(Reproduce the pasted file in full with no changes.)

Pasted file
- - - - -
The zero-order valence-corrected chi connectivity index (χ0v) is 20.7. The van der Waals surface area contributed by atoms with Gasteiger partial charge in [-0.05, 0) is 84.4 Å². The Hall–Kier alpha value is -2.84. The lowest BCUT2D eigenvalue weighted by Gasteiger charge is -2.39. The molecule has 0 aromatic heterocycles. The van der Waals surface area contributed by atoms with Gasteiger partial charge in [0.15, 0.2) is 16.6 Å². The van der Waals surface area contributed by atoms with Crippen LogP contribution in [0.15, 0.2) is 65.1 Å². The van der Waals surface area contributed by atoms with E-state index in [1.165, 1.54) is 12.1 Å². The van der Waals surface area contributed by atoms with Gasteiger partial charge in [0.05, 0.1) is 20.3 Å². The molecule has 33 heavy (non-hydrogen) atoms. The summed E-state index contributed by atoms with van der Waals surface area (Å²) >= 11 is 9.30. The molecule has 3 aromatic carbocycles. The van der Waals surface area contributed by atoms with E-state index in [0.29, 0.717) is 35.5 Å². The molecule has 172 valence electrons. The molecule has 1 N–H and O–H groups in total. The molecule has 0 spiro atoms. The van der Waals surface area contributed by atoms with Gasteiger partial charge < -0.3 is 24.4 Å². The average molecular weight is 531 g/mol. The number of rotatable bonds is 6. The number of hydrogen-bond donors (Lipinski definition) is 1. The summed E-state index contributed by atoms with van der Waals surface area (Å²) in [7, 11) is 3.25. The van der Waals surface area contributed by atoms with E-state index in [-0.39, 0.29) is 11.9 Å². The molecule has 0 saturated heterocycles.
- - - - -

The zero-order valence-corrected chi connectivity index (χ0v) is 20.7. The van der Waals surface area contributed by atoms with Gasteiger partial charge in [-0.05, 0) is 84.4 Å². The Hall–Kier alpha value is -2.84. The lowest BCUT2D eigenvalue weighted by Gasteiger charge is -2.39. The molecule has 0 aromatic heterocycles. The van der Waals surface area contributed by atoms with Gasteiger partial charge in [0.15, 0.2) is 16.6 Å². The van der Waals surface area contributed by atoms with Crippen LogP contribution in [0.15, 0.2) is 65.1 Å². The van der Waals surface area contributed by atoms with E-state index in [1.165, 1.54) is 12.1 Å². The van der Waals surface area contributed by atoms with Gasteiger partial charge in [0.05, 0.1) is 20.3 Å². The molecule has 33 heavy (non-hydrogen) atoms. The summed E-state index contributed by atoms with van der Waals surface area (Å²) >= 11 is 9.30. The molecule has 3 aromatic carbocycles. The van der Waals surface area contributed by atoms with E-state index in [0.29, 0.717) is 35.5 Å². The molecule has 172 valence electrons. The molecule has 1 N–H and O–H groups in total. The molecule has 0 spiro atoms. The van der Waals surface area contributed by atoms with Gasteiger partial charge < -0.3 is 24.4 Å². The average molecular weight is 531 g/mol. The number of rotatable bonds is 6. The number of hydrogen-bond donors (Lipinski definition) is 1. The summed E-state index contributed by atoms with van der Waals surface area (Å²) in [7, 11) is 3.25. The van der Waals surface area contributed by atoms with E-state index in [-0.39, 0.29) is 11.9 Å². The molecule has 0 saturated heterocycles.